Skip to main content

the resurgence of liberty

Political awareness and activism at the grassroots level is rising in the United States. The political spectrum in the United States is changing. Long seen as one-dimensional (left vs. right), there has been a strengthening and orthogonalization of at least one more axis -- that of liberty, and the lack thereof. Libertarianism is most certainly on the rise -- with a rising concern, across all demographics, for broader economic (laissez-faire capitalism and Austrian economics) and personal freedoms (civil libertarianism). While a majority of the new libertarians come from the right, there is also growing number of left-libertarians as well as a significant exodus of liberals and progressives toward classical libertarianism.

Fiscal conservatism is a defining characteristic of the traditional right-wing. This ideology is generally hawkish on spending, budget deficits and taxes and moderate on business regulation and social safety-net programs, advocating for fiscal and monetary restraint and balanced budgets. Fiscal libertarianism takes these attitudes a step further -- advocating for laissez-faire capitalism, free(er) markets and the reduction of taxes, entitlement programs and regulatory burdens, and, in general, the reduction of the size and scope of governments. 

The new libertarians share with most conservatives a disdain for the bloated, elitist nanny-state and bureaucratic welfare-state engendered by statist progressive (and, occasionally, "compassionate conservative") policies. They are also characterized by a disdain for political-industrial complexes of various shades (e.g. militaryprison, etc.), and, recently, are increasingly concerned with civil liberties and with emphasizing a non-interventionist foreign policy. In these latter two regards, they have much in common with many liberals (except only, perhaps, the Democratic Jewish lobby) and most progressives. The new libertarians diverge from the traditional right-wing on matters of foreign policy: they reject the neo-conservative interventionism of national security hawks and the political-industrial complexes that result and arise from maintaining a perpetual warfare state.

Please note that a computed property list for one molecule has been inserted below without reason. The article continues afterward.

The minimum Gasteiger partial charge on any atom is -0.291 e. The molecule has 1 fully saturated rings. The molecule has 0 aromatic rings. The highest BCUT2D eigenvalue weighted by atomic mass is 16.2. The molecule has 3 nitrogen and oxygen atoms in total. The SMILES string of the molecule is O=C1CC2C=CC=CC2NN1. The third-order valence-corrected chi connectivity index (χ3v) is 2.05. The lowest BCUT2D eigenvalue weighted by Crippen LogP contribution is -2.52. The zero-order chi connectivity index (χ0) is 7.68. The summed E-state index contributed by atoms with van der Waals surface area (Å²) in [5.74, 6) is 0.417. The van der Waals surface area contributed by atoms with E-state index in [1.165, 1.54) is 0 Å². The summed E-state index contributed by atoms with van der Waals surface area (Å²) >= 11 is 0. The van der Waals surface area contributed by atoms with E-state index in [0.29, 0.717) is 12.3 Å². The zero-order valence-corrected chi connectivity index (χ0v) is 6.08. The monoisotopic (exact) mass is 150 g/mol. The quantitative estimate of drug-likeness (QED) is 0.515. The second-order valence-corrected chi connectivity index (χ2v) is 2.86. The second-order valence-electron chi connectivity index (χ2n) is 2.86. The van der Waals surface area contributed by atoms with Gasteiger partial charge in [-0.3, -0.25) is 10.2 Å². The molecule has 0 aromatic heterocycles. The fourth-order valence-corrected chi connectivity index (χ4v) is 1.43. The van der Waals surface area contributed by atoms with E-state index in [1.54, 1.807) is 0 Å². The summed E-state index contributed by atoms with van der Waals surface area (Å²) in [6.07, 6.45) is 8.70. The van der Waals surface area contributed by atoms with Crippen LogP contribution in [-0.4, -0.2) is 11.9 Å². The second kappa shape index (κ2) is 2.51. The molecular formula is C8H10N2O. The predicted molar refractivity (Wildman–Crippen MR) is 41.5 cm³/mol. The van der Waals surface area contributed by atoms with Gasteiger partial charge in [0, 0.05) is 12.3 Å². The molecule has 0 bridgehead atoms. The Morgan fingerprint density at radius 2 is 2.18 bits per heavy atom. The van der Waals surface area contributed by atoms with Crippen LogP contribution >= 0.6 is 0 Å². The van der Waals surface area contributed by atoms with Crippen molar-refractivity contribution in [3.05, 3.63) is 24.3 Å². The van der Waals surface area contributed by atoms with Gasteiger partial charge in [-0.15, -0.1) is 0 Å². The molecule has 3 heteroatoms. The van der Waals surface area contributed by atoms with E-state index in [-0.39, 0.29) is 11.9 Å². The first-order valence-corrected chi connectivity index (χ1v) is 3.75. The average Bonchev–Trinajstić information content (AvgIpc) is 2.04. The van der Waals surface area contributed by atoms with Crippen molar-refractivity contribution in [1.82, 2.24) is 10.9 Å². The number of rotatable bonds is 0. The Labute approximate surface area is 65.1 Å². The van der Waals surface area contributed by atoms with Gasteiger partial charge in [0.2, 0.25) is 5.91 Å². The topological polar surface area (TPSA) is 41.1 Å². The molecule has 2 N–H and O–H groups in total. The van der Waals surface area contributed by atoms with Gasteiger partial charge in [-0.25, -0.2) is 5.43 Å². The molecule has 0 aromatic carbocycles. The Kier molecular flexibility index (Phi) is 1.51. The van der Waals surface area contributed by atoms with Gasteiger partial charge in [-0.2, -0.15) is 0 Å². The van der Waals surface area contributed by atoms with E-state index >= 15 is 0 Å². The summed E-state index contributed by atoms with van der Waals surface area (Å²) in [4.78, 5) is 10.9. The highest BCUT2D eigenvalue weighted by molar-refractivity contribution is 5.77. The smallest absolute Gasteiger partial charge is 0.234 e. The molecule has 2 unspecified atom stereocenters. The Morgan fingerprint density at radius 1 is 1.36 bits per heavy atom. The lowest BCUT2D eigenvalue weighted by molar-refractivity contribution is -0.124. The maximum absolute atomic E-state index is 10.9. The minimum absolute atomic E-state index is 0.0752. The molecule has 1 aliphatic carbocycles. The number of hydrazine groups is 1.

Civil libertarianism emphasizes the protection and increase of personal liberties, a.k.a. civil liberties -- such as free speech (e.g. First Amendment of the US Constitution) and general freedom from government intervention in matters of conscience, expression and association. More recently, civil libertarians have expressed grave concerns over the potential and actual violations of individual liberties by the government, in the name of domestic and national security (see indefinite detention and the NDAAmass surveillance, the surveillance state and PRISM). Also, recently, there has been an increasing concern for the protection of individual digital rights & privacy (see the protests against SOPA and PIPA).

Right-wing libertarians are finding common cause with the libertarian socialists (for e.g. as found in the Occupy movement) in their equal disdain for crony capitalism and with civil libertarians in their suspicion and distrust of an oppressive police & surveillance state.

Libertarians in the US, esp. right-wing libertarians, oftentimes find support for their viewpoints in the American Constitution -- and esp. in the idea of Constitutionally-limited government. This has led to a strong confluence of thought and activism between libertarians and the Patriot movement, esp. among right-leaning libertarians. The Tea Party is essentially the love-child of these two strains of thought in recent American civil and political life.